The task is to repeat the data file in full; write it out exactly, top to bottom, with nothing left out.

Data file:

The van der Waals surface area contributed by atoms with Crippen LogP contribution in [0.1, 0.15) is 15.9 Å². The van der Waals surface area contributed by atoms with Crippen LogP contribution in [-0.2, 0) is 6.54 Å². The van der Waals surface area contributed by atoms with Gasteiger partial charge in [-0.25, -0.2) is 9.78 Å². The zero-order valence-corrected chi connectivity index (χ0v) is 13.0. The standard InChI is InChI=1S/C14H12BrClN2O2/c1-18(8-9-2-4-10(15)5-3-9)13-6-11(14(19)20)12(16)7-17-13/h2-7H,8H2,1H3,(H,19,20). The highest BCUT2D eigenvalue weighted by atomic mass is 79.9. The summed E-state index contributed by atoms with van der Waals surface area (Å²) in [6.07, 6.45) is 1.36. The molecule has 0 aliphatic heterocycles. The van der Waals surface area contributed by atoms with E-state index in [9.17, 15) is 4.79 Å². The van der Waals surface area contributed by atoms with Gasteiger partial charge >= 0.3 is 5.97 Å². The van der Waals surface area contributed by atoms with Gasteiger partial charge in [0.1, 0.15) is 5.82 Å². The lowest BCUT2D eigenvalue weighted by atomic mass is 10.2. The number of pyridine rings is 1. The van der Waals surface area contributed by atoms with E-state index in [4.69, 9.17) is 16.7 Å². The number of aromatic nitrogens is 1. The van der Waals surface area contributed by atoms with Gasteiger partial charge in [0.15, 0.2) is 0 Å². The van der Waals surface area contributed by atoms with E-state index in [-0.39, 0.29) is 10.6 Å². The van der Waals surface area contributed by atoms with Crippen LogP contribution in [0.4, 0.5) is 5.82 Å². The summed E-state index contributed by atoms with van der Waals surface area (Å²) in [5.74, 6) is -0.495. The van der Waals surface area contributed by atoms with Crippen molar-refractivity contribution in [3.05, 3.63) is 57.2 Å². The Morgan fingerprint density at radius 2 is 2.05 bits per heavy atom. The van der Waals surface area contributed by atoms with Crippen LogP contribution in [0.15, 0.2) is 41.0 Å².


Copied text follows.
The van der Waals surface area contributed by atoms with Crippen LogP contribution in [0.1, 0.15) is 15.9 Å². The van der Waals surface area contributed by atoms with Crippen LogP contribution in [-0.2, 0) is 6.54 Å². The van der Waals surface area contributed by atoms with Gasteiger partial charge in [-0.25, -0.2) is 9.78 Å². The zero-order valence-corrected chi connectivity index (χ0v) is 13.0. The standard InChI is InChI=1S/C14H12BrClN2O2/c1-18(8-9-2-4-10(15)5-3-9)13-6-11(14(19)20)12(16)7-17-13/h2-7H,8H2,1H3,(H,19,20). The highest BCUT2D eigenvalue weighted by atomic mass is 79.9. The summed E-state index contributed by atoms with van der Waals surface area (Å²) in [6.07, 6.45) is 1.36. The molecule has 0 aliphatic heterocycles. The van der Waals surface area contributed by atoms with E-state index in [9.17, 15) is 4.79 Å². The van der Waals surface area contributed by atoms with Gasteiger partial charge >= 0.3 is 5.97 Å². The van der Waals surface area contributed by atoms with Gasteiger partial charge in [0.1, 0.15) is 5.82 Å². The lowest BCUT2D eigenvalue weighted by atomic mass is 10.2. The number of pyridine rings is 1. The van der Waals surface area contributed by atoms with E-state index in [4.69, 9.17) is 16.7 Å². The number of aromatic nitrogens is 1. The van der Waals surface area contributed by atoms with Gasteiger partial charge in [0.15, 0.2) is 0 Å². The van der Waals surface area contributed by atoms with E-state index in [-0.39, 0.29) is 10.6 Å². The van der Waals surface area contributed by atoms with Crippen LogP contribution in [0.4, 0.5) is 5.82 Å². The summed E-state index contributed by atoms with van der Waals surface area (Å²) in [5.74, 6) is -0.495. The van der Waals surface area contributed by atoms with Crippen molar-refractivity contribution in [3.05, 3.63) is 57.2 Å². The Morgan fingerprint density at radius 2 is 2.05 bits per heavy atom. The van der Waals surface area contributed by atoms with Crippen LogP contribution in [0.15, 0.2) is 41.0 Å².